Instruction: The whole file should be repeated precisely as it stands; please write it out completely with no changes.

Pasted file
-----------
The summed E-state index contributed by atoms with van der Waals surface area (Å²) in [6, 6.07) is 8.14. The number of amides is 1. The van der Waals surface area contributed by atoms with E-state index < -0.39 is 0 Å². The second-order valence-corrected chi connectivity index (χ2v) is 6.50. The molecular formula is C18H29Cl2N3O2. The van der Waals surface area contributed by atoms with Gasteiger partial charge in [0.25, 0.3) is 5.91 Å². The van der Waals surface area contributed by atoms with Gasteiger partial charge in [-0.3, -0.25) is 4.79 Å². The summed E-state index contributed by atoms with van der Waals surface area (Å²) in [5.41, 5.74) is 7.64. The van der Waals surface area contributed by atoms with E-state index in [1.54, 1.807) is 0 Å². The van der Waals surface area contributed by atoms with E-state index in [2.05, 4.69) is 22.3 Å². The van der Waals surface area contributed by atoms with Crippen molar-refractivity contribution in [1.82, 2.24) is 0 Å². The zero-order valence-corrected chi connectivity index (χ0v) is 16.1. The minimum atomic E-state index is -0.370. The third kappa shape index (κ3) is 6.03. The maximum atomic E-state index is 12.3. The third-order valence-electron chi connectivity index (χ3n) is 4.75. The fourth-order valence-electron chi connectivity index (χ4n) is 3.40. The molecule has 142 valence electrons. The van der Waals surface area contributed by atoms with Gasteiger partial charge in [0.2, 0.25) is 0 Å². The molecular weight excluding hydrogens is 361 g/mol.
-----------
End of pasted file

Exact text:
The summed E-state index contributed by atoms with van der Waals surface area (Å²) in [6, 6.07) is 8.14. The number of amides is 1. The van der Waals surface area contributed by atoms with E-state index < -0.39 is 0 Å². The second-order valence-corrected chi connectivity index (χ2v) is 6.50. The molecular formula is C18H29Cl2N3O2. The van der Waals surface area contributed by atoms with Gasteiger partial charge in [0.25, 0.3) is 5.91 Å². The van der Waals surface area contributed by atoms with Gasteiger partial charge in [-0.3, -0.25) is 4.79 Å². The summed E-state index contributed by atoms with van der Waals surface area (Å²) in [5.41, 5.74) is 7.64. The van der Waals surface area contributed by atoms with E-state index in [1.54, 1.807) is 0 Å². The van der Waals surface area contributed by atoms with E-state index in [2.05, 4.69) is 22.3 Å². The van der Waals surface area contributed by atoms with Crippen molar-refractivity contribution in [1.82, 2.24) is 0 Å². The zero-order valence-corrected chi connectivity index (χ0v) is 16.1. The minimum atomic E-state index is -0.370. The third kappa shape index (κ3) is 6.03. The maximum atomic E-state index is 12.3. The third-order valence-electron chi connectivity index (χ3n) is 4.75. The fourth-order valence-electron chi connectivity index (χ4n) is 3.40. The molecule has 142 valence electrons. The van der Waals surface area contributed by atoms with Gasteiger partial charge in [0.2, 0.25) is 0 Å². The molecular weight excluding hydrogens is 361 g/mol.